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Lecture# Spatial Autocorrelation: Global Overview

Description

This lecture covers the determination of the spatial neighborhood of geographic objects using various criteria, the choice between fixed or variable kernels, the selection of contiguity order for polygons, and the importance of defining spatial weighting schemes. Understanding spatial autocorrelation involves comparing the behavior of a specific area with that of each geographic object, achieved through calculating the correlation between the variable distribution of each object and the average distribution within its neighborhood. The lecture also introduces the Moran's I index and explains the significance estimation through random permutations using the Monte Carlo method.

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Related concepts (12)

In MOOCs (2)

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Spatial analysis

Spatial analysis is any of the formal techniques which studies entities using their topological, geometric, or geographic properties. Spatial analysis includes a variety of techniques using different analytic approaches, especially spatial statistics. It may be applied in fields as diverse as astronomy, with its studies of the placement of galaxies in the cosmos, or to chip fabrication engineering, with its use of "place and route" algorithms to build complex wiring structures.

Geographical feature

A feature (also called an object or entity), in the context of geography and geographic information science, is a discrete phenomenon that exists at a location in the space and scale of relevance to geography; that is, at or near the surface of Earth, at a moderate to global scale. It is one of the primary types of phenomena represented in geographic information, such as that represented in maps, geographic information systems, remote sensing imagery, statistics, and other forms of geographic discourse.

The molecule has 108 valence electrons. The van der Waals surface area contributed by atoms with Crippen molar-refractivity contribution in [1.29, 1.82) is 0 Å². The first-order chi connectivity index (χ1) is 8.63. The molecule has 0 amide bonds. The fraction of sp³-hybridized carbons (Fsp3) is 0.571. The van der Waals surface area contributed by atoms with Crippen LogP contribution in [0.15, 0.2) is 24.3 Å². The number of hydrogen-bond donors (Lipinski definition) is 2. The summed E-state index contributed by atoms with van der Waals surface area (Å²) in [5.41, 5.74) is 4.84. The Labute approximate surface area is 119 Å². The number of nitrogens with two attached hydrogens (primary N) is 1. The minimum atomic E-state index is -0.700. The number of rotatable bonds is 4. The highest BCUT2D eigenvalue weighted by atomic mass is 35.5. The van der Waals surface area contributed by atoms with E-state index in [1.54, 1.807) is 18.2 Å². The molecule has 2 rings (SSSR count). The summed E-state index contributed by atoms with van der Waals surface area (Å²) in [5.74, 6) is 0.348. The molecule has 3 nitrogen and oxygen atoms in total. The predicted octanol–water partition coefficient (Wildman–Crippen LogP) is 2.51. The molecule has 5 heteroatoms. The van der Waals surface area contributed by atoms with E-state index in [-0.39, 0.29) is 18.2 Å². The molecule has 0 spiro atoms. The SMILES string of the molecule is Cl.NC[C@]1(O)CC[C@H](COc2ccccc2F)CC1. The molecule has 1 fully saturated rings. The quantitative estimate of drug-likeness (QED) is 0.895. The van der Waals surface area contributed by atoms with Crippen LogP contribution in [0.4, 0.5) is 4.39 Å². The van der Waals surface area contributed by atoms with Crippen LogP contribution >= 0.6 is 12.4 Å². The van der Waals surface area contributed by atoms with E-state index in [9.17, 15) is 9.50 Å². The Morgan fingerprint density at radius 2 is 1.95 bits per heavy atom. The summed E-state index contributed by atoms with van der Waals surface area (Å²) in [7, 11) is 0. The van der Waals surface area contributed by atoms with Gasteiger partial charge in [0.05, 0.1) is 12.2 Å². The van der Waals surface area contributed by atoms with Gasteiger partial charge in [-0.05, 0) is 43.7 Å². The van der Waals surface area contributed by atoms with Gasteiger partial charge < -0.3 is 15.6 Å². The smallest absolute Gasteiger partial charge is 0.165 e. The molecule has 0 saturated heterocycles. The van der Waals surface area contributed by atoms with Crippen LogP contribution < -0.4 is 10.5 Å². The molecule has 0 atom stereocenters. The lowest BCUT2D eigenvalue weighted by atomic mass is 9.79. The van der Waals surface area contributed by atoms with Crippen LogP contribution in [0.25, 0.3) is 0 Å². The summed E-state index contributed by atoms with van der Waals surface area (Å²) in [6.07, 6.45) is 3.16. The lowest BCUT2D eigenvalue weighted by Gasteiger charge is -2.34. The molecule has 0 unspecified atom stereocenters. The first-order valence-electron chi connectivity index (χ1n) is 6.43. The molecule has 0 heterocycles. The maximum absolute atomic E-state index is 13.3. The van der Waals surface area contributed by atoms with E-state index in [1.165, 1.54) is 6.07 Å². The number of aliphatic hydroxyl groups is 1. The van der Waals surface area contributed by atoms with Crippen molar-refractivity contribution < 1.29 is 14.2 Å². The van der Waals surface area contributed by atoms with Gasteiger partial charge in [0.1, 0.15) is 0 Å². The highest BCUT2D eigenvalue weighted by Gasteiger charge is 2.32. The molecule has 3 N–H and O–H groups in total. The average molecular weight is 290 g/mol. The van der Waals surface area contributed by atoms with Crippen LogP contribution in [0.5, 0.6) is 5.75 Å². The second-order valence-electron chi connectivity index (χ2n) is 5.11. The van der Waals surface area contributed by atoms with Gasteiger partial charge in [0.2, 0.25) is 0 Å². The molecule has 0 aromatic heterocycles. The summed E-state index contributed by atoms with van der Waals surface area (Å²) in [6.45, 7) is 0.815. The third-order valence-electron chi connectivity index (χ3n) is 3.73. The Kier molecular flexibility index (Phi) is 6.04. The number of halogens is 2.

Inverse distance weighting

Inverse distance weighting (IDW) is a type of deterministic method for multivariate interpolation with a known scattered set of points. The assigned values to unknown points are calculated with a weighted average of the values available at the known points. This method can also be used to create spatial weights matrices in spatial autocorrelation analyses (e.g. Moran's I). The name given to this type of method was motivated by the weighted average applied, since it resorts to the inverse of the distance to each known point ("amount of proximity") when assigning weights.

Geography

Geography (from Greek: γεωγραφία, geographia. Combination of Greek words 'Geo' (The Earth) and 'Graphien' (to describe), literally "earth description") is a field of science devoted to the study of the lands, features, inhabitants, and phenomena of Earth. Geography is an all-encompassing discipline that seeks an understanding of Earth and its human and natural complexities—not merely where objects are, but also how they have changed and come to be.

Statistical significance

In statistical hypothesis testing, a result has statistical significance when a result at least as "extreme" would be very infrequent if the null hypothesis were true. More precisely, a study's defined significance level, denoted by , is the probability of the study rejecting the null hypothesis, given that the null hypothesis is true; and the p-value of a result, , is the probability of obtaining a result at least as extreme, given that the null hypothesis is true. The result is statistically significant, by the standards of the study, when .

Introduction to Geographic Information Systems (part 2)

Ce cours constitue la seconde partie d'un enseignement consacré aux bases théoriques et pratiques des systèmes d’information géographique. Il propose une introduction aux systèmes d’information géogra

Introduction to Geographic Information Systems (part 2)

Ce cours constitue la seconde partie d'un enseignement consacré aux bases théoriques et pratiques des systèmes d’information géographique. Il propose une introduction aux systèmes d’information géogra

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